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    1. That's fine, Robyn. Write what you love, but these are not my guidelines. They come from hearing dozens of industry professionals say it over and over again. But again, these are just guidelines. Not hard and fast rules.

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  2. I just released Fable Rangers: Summons. It's a fairy-tale mash up where the protagonist is age 12. From reading what you shared today, looks like the publisher and I have gone the right direction by categorizing it as middle grade.

    I have a few other story ideas I'm looking at and this post will be very helpful in regards to better targeting my audience for the stories.

    Thank you!

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  3. I was chuckling over your board book category of ages 3-8. My children were chewing on board books before solid food.

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    1. Mine, too! :) And my older kids still love reading them. Oh, and the 3-8 category is for picture books. Board books are considered for toddlers.

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  4. Sharing this with my Writers of Southern Nevada group. Thanks!

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  5. Great post, thanks for sharing! Do you mind if I share this link on my blog? ChatEbooks posted: https://www.chatebooks.com/blog-How-Bedtime-Stories-Help-Children-Develop-a-Love-for-Reading

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  6. Thank you for this highly useful post, Laurisa!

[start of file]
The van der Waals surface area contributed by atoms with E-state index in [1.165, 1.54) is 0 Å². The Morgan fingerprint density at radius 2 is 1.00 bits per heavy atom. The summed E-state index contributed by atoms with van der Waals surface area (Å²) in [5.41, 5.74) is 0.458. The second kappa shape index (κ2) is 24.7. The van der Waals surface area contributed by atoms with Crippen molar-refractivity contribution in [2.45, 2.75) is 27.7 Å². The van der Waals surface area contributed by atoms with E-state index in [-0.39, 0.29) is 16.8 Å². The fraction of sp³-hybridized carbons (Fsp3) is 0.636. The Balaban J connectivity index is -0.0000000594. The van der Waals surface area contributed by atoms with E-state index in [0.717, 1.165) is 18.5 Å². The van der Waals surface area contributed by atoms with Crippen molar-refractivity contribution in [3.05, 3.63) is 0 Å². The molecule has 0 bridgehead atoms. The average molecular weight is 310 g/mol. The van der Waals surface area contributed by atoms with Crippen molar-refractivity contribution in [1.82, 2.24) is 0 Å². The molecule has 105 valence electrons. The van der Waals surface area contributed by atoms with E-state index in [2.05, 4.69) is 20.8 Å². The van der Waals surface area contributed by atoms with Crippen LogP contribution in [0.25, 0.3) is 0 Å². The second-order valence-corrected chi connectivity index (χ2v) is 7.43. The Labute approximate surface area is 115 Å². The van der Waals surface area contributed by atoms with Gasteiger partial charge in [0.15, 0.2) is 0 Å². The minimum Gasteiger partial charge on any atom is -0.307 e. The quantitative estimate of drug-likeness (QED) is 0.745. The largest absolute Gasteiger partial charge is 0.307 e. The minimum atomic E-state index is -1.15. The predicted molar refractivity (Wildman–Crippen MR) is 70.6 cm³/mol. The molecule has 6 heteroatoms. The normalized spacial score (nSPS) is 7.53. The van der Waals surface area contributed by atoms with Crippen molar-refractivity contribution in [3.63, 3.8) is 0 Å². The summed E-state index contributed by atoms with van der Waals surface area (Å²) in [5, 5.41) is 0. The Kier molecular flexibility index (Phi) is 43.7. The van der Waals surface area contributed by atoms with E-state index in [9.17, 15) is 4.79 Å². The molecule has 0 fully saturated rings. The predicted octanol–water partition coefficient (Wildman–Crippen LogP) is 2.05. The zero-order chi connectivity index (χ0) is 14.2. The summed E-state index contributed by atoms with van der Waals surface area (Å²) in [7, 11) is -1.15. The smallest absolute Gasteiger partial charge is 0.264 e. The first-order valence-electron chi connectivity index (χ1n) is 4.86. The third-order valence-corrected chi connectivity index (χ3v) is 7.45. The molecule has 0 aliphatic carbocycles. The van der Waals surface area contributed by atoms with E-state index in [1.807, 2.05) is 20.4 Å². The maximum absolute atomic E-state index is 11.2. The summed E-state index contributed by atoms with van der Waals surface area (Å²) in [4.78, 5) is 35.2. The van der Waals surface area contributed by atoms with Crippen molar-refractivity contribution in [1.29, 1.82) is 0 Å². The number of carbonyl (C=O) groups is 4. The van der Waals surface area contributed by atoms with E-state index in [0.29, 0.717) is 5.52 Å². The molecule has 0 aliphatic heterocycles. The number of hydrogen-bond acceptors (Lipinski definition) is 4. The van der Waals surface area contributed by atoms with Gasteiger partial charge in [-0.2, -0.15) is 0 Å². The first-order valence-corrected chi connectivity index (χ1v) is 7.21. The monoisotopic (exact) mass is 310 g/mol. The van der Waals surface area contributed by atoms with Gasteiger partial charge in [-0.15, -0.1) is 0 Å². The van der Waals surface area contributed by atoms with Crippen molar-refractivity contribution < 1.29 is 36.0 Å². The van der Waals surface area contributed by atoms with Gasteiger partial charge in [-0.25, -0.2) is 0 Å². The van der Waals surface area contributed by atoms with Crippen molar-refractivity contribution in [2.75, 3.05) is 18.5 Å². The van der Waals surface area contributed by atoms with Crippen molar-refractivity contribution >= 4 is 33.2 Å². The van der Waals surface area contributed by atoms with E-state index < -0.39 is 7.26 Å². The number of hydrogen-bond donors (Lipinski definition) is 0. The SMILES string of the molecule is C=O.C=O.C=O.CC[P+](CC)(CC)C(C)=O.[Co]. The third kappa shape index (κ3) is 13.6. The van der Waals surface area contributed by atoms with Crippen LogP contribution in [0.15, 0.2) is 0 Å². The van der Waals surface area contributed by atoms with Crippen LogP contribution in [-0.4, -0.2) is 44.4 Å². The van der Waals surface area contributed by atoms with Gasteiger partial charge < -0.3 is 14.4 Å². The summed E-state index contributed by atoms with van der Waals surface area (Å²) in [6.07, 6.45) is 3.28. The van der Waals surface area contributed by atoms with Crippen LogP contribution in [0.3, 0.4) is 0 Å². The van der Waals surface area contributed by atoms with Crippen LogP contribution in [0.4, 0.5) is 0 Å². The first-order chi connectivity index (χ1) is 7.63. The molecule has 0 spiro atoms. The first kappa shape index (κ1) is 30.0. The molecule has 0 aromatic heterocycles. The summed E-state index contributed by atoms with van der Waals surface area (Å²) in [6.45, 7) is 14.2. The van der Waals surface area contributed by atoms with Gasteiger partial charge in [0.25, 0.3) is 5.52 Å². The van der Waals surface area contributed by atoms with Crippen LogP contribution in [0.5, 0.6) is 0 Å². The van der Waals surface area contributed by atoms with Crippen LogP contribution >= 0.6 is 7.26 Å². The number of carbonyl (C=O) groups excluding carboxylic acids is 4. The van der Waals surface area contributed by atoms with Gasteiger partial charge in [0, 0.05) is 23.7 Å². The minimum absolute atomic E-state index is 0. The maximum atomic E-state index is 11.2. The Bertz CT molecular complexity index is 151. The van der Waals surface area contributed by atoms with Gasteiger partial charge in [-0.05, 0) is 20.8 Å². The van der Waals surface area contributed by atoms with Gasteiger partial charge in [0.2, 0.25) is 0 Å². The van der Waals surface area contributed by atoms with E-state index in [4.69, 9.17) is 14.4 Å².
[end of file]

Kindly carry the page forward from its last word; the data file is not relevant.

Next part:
I'm having a bit of a conundrum regarding a five-book fantasy series WIP by me and a partner. The adventures star a group of young people from 13 - 18.

    Trouble is, while the first book starts comfortably in middle grade (not just age-wise but in tone/content), the later books get pretty dark, equal to or really above the tone in the last two HP novels.

    What to do? Personally I'd feel more comfortable aiming them at YA, but there's the pesky first book. Should we change up the tone of Book 1 so it's all suitably YA, or just have a book series that takes readers from MG to YA as they (and the characters) age? Is that even possible?

    Any suggestions would be extremely helpful. Thank you again, and to Janice for this fantastic resource.

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    1. Laurisa might chime in later, but here's my two cents worth...

      It's a tough call.

      Harry Potter starts in MG and ends in YA, but HP can pretty much do whatever it wants (grin). But the Alanna series by Tamora Pierce also starts young and ends older. (she's 10 in book one, 18 by the final book) So there is precedence for that.

      You could just stick to YA and adjust book one a little, or you could run the entire thing as MG that gets older, same as those other series.